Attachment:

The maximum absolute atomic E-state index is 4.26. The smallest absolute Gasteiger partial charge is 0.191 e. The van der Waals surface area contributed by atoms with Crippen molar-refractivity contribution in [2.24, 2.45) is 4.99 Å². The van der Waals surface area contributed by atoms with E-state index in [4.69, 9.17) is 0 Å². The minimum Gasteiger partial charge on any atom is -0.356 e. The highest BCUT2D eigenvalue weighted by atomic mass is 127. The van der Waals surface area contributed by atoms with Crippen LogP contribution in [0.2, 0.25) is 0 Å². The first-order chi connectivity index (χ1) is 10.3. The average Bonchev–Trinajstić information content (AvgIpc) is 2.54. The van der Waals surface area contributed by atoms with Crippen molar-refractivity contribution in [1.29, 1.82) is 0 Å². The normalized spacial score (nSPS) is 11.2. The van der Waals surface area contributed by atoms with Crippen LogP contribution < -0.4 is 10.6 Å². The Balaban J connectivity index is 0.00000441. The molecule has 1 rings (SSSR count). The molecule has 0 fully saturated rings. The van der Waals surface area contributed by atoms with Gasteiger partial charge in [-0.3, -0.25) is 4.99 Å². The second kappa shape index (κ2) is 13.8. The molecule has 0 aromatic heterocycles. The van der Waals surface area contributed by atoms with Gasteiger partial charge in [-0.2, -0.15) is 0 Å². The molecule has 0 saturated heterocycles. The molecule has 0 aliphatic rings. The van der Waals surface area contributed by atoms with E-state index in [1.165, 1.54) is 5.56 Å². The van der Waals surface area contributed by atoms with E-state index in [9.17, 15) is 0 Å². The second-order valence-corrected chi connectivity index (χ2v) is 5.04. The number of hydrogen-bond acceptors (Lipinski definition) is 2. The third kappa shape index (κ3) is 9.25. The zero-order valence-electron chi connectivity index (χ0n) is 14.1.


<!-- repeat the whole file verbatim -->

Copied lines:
The maximum absolute atomic E-state index is 4.26. The smallest absolute Gasteiger partial charge is 0.191 e. The van der Waals surface area contributed by atoms with Crippen molar-refractivity contribution in [2.24, 2.45) is 4.99 Å². The van der Waals surface area contributed by atoms with E-state index in [4.69, 9.17) is 0 Å². The minimum Gasteiger partial charge on any atom is -0.356 e. The highest BCUT2D eigenvalue weighted by atomic mass is 127. The van der Waals surface area contributed by atoms with Crippen LogP contribution in [0.2, 0.25) is 0 Å². The first-order chi connectivity index (χ1) is 10.3. The average Bonchev–Trinajstić information content (AvgIpc) is 2.54. The van der Waals surface area contributed by atoms with Crippen molar-refractivity contribution in [1.29, 1.82) is 0 Å². The normalized spacial score (nSPS) is 11.2. The van der Waals surface area contributed by atoms with Crippen LogP contribution < -0.4 is 10.6 Å². The Balaban J connectivity index is 0.00000441. The molecule has 1 rings (SSSR count). The molecule has 0 fully saturated rings. The van der Waals surface area contributed by atoms with Gasteiger partial charge in [-0.3, -0.25) is 4.99 Å². The second kappa shape index (κ2) is 13.8. The molecule has 0 aromatic heterocycles. The van der Waals surface area contributed by atoms with Gasteiger partial charge in [-0.2, -0.15) is 0 Å². The molecule has 0 saturated heterocycles. The molecule has 0 aliphatic rings. The van der Waals surface area contributed by atoms with E-state index in [1.165, 1.54) is 5.56 Å². The van der Waals surface area contributed by atoms with E-state index in [9.17, 15) is 0 Å². The second-order valence-corrected chi connectivity index (χ2v) is 5.04. The number of hydrogen-bond acceptors (Lipinski definition) is 2. The third kappa shape index (κ3) is 9.25. The zero-order valence-electron chi connectivity index (χ0n) is 14.1.